Growing up in Sarajevo in a pretty much dysfunctional family, I thought I was different because other families were “normal”. Growing up in Berlin as a refugee later I thought I was different because I was poor and I lived in a refugee center. Then I came to Holland. And felt different again. I couldn’t say why.
I lived a life of the people of my age. I had a job. I studied. I made art. I bought an apartment. I made some money. I spend it on stuff and travels. I made pictures of myself at dinners. Shared it on facebook and instagram. I wrote an inspiring text with it. But did I feel part of something? No. Never. And as you already know how the story goes… I walked in to a Kundalini class… and then everything changed. Well, it wasn’t so simple but it kind of happened pretty fast.
I finally had a feeling of belonging somewhere. It wasn’t the Kundalini community. It wasn’t Amsterdam. Nor was it my neighbourhood. I started to see a bigger picture. A picture where I was a part of something much bigger. Something more important. Something that made sense. In that picture I belonged to me. And that me was everything. Hoping that this feeling would stay with me forever I would do yoga every day. I would meditate. I would chant. I would learn all mantras, the right pronunciation. Whatever helped to keep that feeling. Not to let it go. Ever.
Don’t get me wrong. I don’t want you to do yoga. Nor to meditate. I don’t say everything I do will work for everyone. There is no formula. There is no wonder pill. Some of you might sing. And some of you might make art. Some of you might make babies. And some of you might find joy in buying expensive shoes. Some of you might do your 9-5 jobs. Some of you might try to do all of that. Some of you are ok. But many, many of you, many of us are not. And that is why I think I should write. And share. And teach. Because I care. And because in this bigger picture you are also me.
Recently I discovered that I might have ADHD. I found it exciting to know why I always felt so strange. Why I always thought I was mentally ill. Why I couldn’t focus. Why I never could handle routine. Why I have to move when my body wants to move. Why I had troubles sleeping. And why I always felt so different. No, it wasn’t that I was born an “old soul” what an overpaid Shaman told me. No, it’s just some receptors in my brain don’t work the way they should. Docs can give you pills for that trying to re-establish the connection between those receptors. That works sometimes, yes. But I’m afraid of it. And I ask myself am I afraid of the pills or am I afraid that I would finally “function”.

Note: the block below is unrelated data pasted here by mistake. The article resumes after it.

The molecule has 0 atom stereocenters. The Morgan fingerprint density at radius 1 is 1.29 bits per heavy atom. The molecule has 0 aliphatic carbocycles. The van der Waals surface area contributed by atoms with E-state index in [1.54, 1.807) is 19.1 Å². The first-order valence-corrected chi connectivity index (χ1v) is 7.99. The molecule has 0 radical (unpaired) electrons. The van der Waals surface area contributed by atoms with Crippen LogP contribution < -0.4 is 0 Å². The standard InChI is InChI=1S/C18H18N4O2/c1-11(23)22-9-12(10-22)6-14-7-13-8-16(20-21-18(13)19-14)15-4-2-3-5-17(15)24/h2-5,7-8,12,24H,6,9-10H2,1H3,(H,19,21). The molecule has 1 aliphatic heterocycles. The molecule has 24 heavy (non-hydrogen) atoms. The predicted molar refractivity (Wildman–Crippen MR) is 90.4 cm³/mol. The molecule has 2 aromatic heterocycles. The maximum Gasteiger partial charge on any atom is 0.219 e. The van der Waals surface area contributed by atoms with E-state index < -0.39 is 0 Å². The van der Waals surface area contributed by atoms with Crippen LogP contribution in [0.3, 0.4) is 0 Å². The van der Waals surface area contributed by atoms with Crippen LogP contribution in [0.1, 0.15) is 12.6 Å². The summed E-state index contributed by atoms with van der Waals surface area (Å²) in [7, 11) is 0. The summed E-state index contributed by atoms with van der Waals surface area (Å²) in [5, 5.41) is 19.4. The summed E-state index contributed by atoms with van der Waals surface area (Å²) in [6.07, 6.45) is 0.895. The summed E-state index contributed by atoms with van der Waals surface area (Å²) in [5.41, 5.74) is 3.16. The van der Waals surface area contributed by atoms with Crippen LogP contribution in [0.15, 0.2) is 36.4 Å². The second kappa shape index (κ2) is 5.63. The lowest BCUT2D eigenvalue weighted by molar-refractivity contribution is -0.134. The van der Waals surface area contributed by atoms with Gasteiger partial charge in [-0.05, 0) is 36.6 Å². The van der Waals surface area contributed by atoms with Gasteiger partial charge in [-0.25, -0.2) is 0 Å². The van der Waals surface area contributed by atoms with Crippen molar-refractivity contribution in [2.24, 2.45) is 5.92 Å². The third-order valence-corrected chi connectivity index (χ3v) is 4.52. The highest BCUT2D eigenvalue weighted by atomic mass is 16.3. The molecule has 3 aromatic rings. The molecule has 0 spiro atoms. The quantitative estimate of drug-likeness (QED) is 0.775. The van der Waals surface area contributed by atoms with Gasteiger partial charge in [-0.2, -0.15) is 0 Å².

What does it mean “to function”? And what if I function already? Maybe this world doesn’t. Maybe we are not all made to sit behind the computer all day. Maybe we are not made to have always the same kind of job. Maybe we are not meant to sit still. Maybe it is just not important to make money. Maybe it is not important to have a career. Maybe it’s just ok to be insecure. Maybe all of that is just ok? Maybe we all just don’t fit in… Who does?
When I honestly share with the people around me, I notice that many of you feel isolated. That you feel different. That you have the feeling that you don’t function very well. And then you start to fight yourself. You fight yourself to be something else. You want to change yourself. You take pills. And you drink. You buy expensive stuff. You eat terrible food. You eat too much. Or you don’t eat enough. You are trying to show the world that you are ok. And you fake that smile. And you fake that joy. Because you hope when you finally change you will fit in. You will be part of something. You will belong somewhere.
By paying attention to what my “non-functional” mind needs. By paying attention to what my body needs. By paying attention to what heals me on an emotional level I start accepting myself bit by bit. When I don’t do that my mind falls back into the fighting mode. I can’t stand myself. I feel alone. And I feel lost. Yoga just gives me that pill. It gives me the technique of accepting. With the help of movement, with the help of breath, with mantra and with meditation I slowly accept who I am. And that just gives me a peace of mind. This yoga pill I’m choosing to take, is a pill I have to take for the rest of my life. The moment I drop it, my insecure, delusional self comes back thru the backdoor.
Well, my friend, the moment you stop fighting yourself and train your body and mind to listen to your soul, that is the moment of fitting in. Because only then will you win over your worst enemy. Of you.